2. The ignitor assembly as defined in claim 1 wherein the unit is positioned at an angle of from about 40 to about 55 degrees from the horizontal.
3. The ignitor assembly of claim 1, wherein the airline outlet orifice has an axis, which is disposed about parallel to an outlet axis of the ignitor sparkplug.
4. The ignitor assembly of claim 3, wherein the fuel line orifice element is formed in an rectangular shape and a plurality of outlet holes are on the underside of the fuel line orifice element.
5. The ignitor assembly of claim 4, wherein the air line outlet orifice is disposed about parallel to and adjacent to the ignitor spark plug.
6. The ignitor assembly of claim 4, wherein the fuel line having an orifice element with a plurality of outlet holes disposed near the ignitor spark plug, and an air line having an outlet orifice disposed adjacent to the ignitor spark plug.
7. The igniter assembly as defined in claim 1, wherein the fuel line outlet orifice opens downward to aid the dispersion of the pilot fuel in the dispersion media.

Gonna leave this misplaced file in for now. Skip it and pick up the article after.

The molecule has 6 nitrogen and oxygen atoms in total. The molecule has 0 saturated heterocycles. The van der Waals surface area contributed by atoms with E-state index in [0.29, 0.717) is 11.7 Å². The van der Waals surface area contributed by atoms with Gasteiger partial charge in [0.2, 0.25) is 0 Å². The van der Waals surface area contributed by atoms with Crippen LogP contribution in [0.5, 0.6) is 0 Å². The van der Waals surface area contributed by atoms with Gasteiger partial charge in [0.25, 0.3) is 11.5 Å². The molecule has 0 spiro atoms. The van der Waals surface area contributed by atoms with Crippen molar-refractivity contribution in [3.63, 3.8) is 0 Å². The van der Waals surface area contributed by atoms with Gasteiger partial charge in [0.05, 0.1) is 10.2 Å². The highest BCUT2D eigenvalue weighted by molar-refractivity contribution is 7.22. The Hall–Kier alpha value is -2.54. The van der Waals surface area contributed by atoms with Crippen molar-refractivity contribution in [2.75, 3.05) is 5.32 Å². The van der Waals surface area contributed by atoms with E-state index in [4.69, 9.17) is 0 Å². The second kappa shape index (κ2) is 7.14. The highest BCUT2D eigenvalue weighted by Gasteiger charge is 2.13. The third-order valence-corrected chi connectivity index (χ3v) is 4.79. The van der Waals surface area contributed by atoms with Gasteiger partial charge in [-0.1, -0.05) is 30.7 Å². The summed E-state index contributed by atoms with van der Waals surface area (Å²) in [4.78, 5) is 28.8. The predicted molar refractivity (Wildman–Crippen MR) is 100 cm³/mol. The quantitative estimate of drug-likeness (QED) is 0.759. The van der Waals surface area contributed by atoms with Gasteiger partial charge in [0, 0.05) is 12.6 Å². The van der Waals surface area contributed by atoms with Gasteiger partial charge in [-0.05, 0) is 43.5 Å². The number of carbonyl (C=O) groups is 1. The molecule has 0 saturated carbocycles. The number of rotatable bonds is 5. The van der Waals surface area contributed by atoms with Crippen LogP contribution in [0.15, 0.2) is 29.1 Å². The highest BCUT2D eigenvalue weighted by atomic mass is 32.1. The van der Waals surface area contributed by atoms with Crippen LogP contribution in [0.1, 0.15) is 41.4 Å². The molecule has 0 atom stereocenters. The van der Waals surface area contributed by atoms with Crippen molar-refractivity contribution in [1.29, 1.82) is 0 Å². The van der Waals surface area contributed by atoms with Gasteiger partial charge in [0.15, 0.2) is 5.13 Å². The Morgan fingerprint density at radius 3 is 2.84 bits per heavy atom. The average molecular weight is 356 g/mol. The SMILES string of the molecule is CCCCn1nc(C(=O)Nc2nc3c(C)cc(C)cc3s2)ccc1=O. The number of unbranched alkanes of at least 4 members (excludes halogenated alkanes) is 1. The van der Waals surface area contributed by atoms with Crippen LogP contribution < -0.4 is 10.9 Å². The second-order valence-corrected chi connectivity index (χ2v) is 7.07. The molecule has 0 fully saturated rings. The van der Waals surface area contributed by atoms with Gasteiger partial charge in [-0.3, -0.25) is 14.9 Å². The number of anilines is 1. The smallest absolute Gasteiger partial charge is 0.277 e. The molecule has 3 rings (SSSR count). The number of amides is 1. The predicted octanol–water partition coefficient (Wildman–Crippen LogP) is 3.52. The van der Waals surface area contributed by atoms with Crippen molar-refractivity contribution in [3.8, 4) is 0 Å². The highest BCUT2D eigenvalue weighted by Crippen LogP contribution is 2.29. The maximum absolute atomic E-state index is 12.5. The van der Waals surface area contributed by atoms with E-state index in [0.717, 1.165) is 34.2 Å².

8. The igniter assembly as defined in claim 1, wherein a cap is affixed to the cylinder to cover the sparkplug.
9. The igniter assembly as defined in claim 1, wherein a grating covers the igniter unit.
10. The igniter unit as defined in claim 1, wherein only an upper portion of the igniter unit is exposed above the dispersion medium.
11. The igniter unit as defined in claim 1, wherein the dispersion medium is water.
12. The igniter unit as defined in claim 1, wherein the dispersion medium is a mixture of water and sand or stone gravel.
Description
FIELD OF THE INVENTION

The invention generally relates to an ignition system for a fighting trainer simulator, and in particular, the invention relates to a self-igniting pilot assembly for a fire fighting trainer.

BACKGROUND OF THE INVENTION

The prior art fire fighting trainers are disclosed in a number of United States patents, such as U.S. Pat. No. 4,861,270, issued to Ernst, et al. on Aug. 29, 1989; U.S. Pat. No. 4,983,124, issued to Ernst, et al. on Jan. 8, 1991; U.S. Pat. No. 5,052,933, issued to Rogers, et al. on Oct. 1, 1991; U.S. Pat. No. 5,415,551, issued to Semenza on May 16, 1995; U.S. Pat. No. 5,233,869 issued to Rogers, et al. on Aug. 10, 1993; and U.S. Pat. No. 5,181,851 issued to Layton, et al. in January 1993.